"With homelessness in the City at record highs and shelter costs through the roof, I’m gratified that City Hall has agreed to focus on long-term planning instead of the use of emergency procurement to operate shelters," Manhattan Borough President Gale A. Brewer said. "The shelters at West 95th Street are emblematic of the problem with emergency contracts that are extended without community input or adequate oversight. We all need to work together to find solutions that take into account neighborhood views, the dignity and safety of our homeless, and the City’s budgetary needs."

Click here for the full release.

As part of the agreement, the Administration also committed to an ongoing dialogue around the way homeless services are delivered in New York City. The City pays over $3,000 per unit in many locations to provide shelter and social services in Single Room Occupancy (SRO) buildings, appealing to landlords who seek out lucrative city contracts. This money could instead be used to help subsidize rents, which would save the City money while putting homeless families on the path to self-sufficiency. The agreement to reduce the number of adult families at Freedom House will open up at least 100 units that could be used as affordable housing for low- to moderate-income New Yorkers.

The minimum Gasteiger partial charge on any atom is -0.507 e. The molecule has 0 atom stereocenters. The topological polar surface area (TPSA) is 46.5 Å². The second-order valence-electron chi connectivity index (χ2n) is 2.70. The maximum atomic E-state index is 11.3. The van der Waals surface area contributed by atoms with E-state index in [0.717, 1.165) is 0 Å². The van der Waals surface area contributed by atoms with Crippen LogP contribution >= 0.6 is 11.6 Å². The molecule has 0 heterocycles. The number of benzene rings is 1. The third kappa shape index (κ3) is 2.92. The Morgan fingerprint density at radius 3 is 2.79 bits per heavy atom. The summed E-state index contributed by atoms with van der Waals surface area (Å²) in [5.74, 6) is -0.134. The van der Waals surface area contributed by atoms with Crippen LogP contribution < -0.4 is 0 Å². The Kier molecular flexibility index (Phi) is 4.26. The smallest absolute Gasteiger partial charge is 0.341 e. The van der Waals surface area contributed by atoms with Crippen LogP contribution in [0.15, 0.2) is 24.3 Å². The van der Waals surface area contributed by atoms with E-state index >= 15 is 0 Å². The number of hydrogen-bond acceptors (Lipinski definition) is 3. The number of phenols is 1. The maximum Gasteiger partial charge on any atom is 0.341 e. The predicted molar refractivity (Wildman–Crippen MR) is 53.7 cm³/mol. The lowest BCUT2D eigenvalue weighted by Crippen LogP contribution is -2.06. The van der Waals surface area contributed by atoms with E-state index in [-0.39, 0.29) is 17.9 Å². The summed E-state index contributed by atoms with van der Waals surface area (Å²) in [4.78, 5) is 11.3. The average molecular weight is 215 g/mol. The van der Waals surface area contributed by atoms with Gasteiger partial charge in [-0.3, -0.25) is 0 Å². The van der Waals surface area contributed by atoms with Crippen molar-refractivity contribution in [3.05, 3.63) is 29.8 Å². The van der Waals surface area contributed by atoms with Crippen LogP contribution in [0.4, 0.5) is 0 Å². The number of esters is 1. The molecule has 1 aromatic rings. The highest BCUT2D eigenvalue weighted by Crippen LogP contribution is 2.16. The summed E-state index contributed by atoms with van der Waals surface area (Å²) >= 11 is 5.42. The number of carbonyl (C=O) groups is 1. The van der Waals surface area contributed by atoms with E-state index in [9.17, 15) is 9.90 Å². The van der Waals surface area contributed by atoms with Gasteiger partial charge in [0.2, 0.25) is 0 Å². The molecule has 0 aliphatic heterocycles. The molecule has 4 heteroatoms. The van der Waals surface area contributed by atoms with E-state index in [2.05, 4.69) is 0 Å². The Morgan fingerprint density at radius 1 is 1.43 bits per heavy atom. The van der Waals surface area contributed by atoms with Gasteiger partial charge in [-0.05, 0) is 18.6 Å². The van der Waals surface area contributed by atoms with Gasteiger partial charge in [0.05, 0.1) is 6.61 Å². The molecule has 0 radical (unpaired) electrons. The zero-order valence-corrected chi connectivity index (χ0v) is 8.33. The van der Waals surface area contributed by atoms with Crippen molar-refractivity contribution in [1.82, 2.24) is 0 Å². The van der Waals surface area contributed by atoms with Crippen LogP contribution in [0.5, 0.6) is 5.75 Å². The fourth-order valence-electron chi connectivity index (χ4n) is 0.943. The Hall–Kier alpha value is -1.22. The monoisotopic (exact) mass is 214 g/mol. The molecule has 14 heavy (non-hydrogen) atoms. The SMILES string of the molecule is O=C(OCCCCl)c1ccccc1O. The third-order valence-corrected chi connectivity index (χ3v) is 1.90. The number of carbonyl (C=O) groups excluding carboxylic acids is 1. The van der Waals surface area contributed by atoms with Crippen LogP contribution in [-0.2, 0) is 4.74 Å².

NOTICE: Manhattan Borough Board meets Thursday, April 17

The Manhattan Borough Board will meet Thursday, April 17, 2014, at 8:30 A.M., at the Safe Horizon Manhattan Child Advocacy Center, 1753 Park Ave., 2nd Floor, New York, N.Y. The meeting will include a vote on a resolution supporting Int. No. 1183, a Local Law to amend the administrative code of the City of New York, in relation to after-hours work authorization.

Brewer co-sponsors bills to protect street trees, promote car-sharing

Part of aggressive legislative agenda